The religion is everything she wanted, but with her conversion came a new range of difficulties.She felt isolated from her previous life: “To say my family weren’t happy was an understatement.Malaika Kayani, 49, runs a Nottingham-based group called Sisters in the Community, which aims to help vulnerable or isolated female Muslim converts who are struggling to fit into their communities.
I thought, just go for it.” 'He'll make you his slave' So after living as a woman called Debbie for 42 years, Kayani changed her name and converted.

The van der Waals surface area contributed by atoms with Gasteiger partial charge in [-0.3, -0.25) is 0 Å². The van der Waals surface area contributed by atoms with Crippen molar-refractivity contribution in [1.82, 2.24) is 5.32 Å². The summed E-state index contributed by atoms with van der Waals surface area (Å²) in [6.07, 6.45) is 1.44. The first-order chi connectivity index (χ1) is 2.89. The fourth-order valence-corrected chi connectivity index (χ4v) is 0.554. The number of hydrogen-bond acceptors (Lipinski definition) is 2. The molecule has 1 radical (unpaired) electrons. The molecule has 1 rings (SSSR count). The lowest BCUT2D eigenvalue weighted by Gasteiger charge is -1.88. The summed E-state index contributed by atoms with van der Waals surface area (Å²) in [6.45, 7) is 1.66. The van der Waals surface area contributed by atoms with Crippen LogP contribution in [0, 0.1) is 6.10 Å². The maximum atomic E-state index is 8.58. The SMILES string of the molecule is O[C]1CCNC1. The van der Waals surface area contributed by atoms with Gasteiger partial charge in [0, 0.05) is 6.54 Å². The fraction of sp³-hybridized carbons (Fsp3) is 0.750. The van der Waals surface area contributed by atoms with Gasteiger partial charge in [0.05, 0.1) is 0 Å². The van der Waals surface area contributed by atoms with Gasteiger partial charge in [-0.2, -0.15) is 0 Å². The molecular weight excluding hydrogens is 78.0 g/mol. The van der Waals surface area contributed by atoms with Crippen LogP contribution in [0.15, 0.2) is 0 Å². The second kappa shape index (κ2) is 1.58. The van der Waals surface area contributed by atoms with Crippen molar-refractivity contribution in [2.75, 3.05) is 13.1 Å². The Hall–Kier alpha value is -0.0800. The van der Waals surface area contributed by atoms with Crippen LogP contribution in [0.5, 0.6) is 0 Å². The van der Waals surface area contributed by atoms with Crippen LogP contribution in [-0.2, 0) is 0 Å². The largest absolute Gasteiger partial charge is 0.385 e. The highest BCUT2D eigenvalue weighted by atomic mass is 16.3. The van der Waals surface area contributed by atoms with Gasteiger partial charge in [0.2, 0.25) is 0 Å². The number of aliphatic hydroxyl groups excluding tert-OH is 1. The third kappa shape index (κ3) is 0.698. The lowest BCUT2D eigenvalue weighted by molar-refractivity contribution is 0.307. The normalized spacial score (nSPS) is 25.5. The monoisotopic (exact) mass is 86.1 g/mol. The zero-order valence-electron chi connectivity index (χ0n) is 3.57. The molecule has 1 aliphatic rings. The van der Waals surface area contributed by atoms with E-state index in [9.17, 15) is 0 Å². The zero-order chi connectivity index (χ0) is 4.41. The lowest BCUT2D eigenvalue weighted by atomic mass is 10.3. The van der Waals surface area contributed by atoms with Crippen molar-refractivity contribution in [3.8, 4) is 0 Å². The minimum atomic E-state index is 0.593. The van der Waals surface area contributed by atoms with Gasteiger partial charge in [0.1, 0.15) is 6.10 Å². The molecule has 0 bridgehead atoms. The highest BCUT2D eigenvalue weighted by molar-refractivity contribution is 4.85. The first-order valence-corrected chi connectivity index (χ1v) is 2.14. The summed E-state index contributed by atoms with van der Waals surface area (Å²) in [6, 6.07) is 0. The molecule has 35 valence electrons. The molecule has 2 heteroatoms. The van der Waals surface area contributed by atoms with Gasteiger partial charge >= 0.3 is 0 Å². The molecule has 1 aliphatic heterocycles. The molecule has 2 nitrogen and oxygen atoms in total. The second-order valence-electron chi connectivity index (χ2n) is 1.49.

“There are also some people who say you can’t be Muslim and be a feminist. “With the utmost love and respect to people who are born into the faith they’re born into it without choice,” she says.
“But when you choose to get on board you’re more passionate.
Their first question was, are you going to have to cover up?
My friends said if you get married to a Muslim man, he’ll make you his slave.” Her 29-year-old daughter also decided to convert to Islam at the same time, and that brought with it more criticisms: “Most people think I have brainwashed her or scared her into becoming Muslim.